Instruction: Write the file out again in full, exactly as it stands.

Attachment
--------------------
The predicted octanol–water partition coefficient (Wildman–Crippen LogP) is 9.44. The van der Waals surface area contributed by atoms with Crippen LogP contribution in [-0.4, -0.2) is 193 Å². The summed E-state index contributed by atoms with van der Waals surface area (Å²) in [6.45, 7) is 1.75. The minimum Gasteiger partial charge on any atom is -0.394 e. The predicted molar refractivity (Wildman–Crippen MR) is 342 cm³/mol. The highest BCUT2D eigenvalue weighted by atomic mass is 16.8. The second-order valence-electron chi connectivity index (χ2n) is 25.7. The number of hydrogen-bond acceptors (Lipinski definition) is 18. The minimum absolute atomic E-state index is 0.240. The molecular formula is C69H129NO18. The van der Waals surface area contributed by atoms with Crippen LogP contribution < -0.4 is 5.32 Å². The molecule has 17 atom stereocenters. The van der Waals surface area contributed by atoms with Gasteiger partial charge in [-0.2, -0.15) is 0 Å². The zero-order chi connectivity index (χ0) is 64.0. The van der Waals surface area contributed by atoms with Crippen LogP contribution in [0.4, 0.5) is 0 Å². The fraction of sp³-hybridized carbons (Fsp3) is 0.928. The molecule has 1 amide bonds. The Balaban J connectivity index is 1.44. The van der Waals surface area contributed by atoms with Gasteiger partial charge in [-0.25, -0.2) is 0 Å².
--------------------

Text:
The predicted octanol–water partition coefficient (Wildman–Crippen LogP) is 9.44. The van der Waals surface area contributed by atoms with Crippen LogP contribution in [-0.4, -0.2) is 193 Å². The summed E-state index contributed by atoms with van der Waals surface area (Å²) in [6.45, 7) is 1.75. The minimum Gasteiger partial charge on any atom is -0.394 e. The predicted molar refractivity (Wildman–Crippen MR) is 342 cm³/mol. The highest BCUT2D eigenvalue weighted by atomic mass is 16.8. The second-order valence-electron chi connectivity index (χ2n) is 25.7. The number of hydrogen-bond acceptors (Lipinski definition) is 18. The minimum absolute atomic E-state index is 0.240. The molecular formula is C69H129NO18. The van der Waals surface area contributed by atoms with Crippen LogP contribution < -0.4 is 5.32 Å². The molecule has 17 atom stereocenters. The van der Waals surface area contributed by atoms with Gasteiger partial charge in [-0.2, -0.15) is 0 Å². The zero-order chi connectivity index (χ0) is 64.0. The van der Waals surface area contributed by atoms with Crippen LogP contribution in [0.4, 0.5) is 0 Å². The fraction of sp³-hybridized carbons (Fsp3) is 0.928. The molecule has 1 amide bonds. The Balaban J connectivity index is 1.44. The van der Waals surface area contributed by atoms with Gasteiger partial charge in [-0.25, -0.2) is 0 Å².